america to khartoum, from tunisia to yemen, from egypt to mali and others. while dod does not have the primary responsibility for the security of u.s. diplomatic facilities around the world, we do work closely with the state department and support them as requested. in the months prior to the benghazi attack, as i've said, we had received from the intelligence community almost 300 reports on possible threats to american facilities around the world. over the course of the day on september 11th general dempsey and i received a number of reports of possible threats to u.s. facilities, including those in cairo, egypt, but there were no reports of imminent threats to u.s. personnel or facilities in benghazi. by our best estimate the incident at the temporary mission facility in benghazi began at about 3:42pm eastern daylight time on september 11th. the embassy in tripoli was notified of the attacks almost immediately, and within 17 minutes of the initial reports, about 3:59pm, africom directed an unarmed and unmanned surveillance aircraft that was nearby to reposition overhead the bengh
diplomatic staff in advance of a crisis, from central america to khartoum, from tunisia to yemen, from egypt and mali to and eyes. while dod does not have the primary responsibility for the security of u.s. diplomatic facilities around the world, we do work closely with the state department and support them as requested. in the months prior to the benghazi attack, as i said, we had received from the intelligence community, almost 300 reports on upon threats to american facilities around the world. over the course of the day on september 11th, general dempsey and i received a number of reports of possible threats to u.s. facilities. including those in cairo, egypt. but there are no reports of imminent threats to u.s. personnel or facilities in benghazi. by our best estimate, the incident at the temporary mission facility in benghazi began at about 3:42 p.m., eastern daylight time, on september 11th. the embassy in tripoli was notified of the attacks almost immediately, and within 1 -- 17 minutes of the initial report, africom directed an unmanned surveillance aircraft that was nearby to repos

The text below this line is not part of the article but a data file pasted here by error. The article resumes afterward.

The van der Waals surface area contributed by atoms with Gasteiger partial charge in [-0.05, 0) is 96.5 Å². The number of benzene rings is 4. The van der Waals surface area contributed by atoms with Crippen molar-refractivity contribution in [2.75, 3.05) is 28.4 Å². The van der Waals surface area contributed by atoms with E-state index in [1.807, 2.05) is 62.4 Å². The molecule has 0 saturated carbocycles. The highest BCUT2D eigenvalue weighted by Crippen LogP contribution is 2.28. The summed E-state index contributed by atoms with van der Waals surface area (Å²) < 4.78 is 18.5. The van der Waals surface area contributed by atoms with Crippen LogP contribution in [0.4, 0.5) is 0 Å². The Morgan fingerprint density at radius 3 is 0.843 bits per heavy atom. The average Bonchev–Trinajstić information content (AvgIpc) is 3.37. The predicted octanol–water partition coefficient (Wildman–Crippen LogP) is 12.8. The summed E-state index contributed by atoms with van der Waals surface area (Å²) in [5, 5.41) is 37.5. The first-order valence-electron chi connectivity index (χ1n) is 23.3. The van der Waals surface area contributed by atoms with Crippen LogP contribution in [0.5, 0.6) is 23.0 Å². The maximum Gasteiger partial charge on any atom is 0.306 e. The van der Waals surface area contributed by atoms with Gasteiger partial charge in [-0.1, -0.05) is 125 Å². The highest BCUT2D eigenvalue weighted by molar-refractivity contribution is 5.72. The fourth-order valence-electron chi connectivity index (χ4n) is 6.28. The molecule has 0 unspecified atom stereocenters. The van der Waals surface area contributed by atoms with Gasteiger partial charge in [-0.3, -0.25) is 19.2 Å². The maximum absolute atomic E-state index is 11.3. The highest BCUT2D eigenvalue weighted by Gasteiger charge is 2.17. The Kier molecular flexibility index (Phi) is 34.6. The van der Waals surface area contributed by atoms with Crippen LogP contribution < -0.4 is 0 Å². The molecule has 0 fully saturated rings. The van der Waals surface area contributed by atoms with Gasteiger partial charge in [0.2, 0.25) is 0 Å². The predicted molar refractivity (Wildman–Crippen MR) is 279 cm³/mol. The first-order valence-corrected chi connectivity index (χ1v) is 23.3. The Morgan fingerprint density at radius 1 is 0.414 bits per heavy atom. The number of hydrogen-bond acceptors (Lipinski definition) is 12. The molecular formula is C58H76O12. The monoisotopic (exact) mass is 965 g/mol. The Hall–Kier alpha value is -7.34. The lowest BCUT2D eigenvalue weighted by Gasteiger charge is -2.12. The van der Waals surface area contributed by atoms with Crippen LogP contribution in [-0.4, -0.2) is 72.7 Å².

throughout in the world and not all, obviously are benghazi or tripoli or tunisia. the reality is that in most countries, in the world, we can rely on the host country to provide security. they're there. they're willing to do it. they do a good job. there are some of these embassies in some of these more volatile countries that are of concern. and those were the nineteen that we're designated by the state department as ones we had to look at more closely and develop a better approach to providing security. because there part of the problem is the host countries are not very good at providing that kind of security. >> is there a -- it seems this is so much of a distance in time challenge that when it happens, how quickly can we respond? how far away are we? is there a almost like a playbook for the ambassadors for the people in those facilities that here's the steps to follow. jump on them immediately if it dpunlt click we go this or that? >> the best playbook the general responded this as well. the best playbook is an ambassador who says, we have got serious security problems h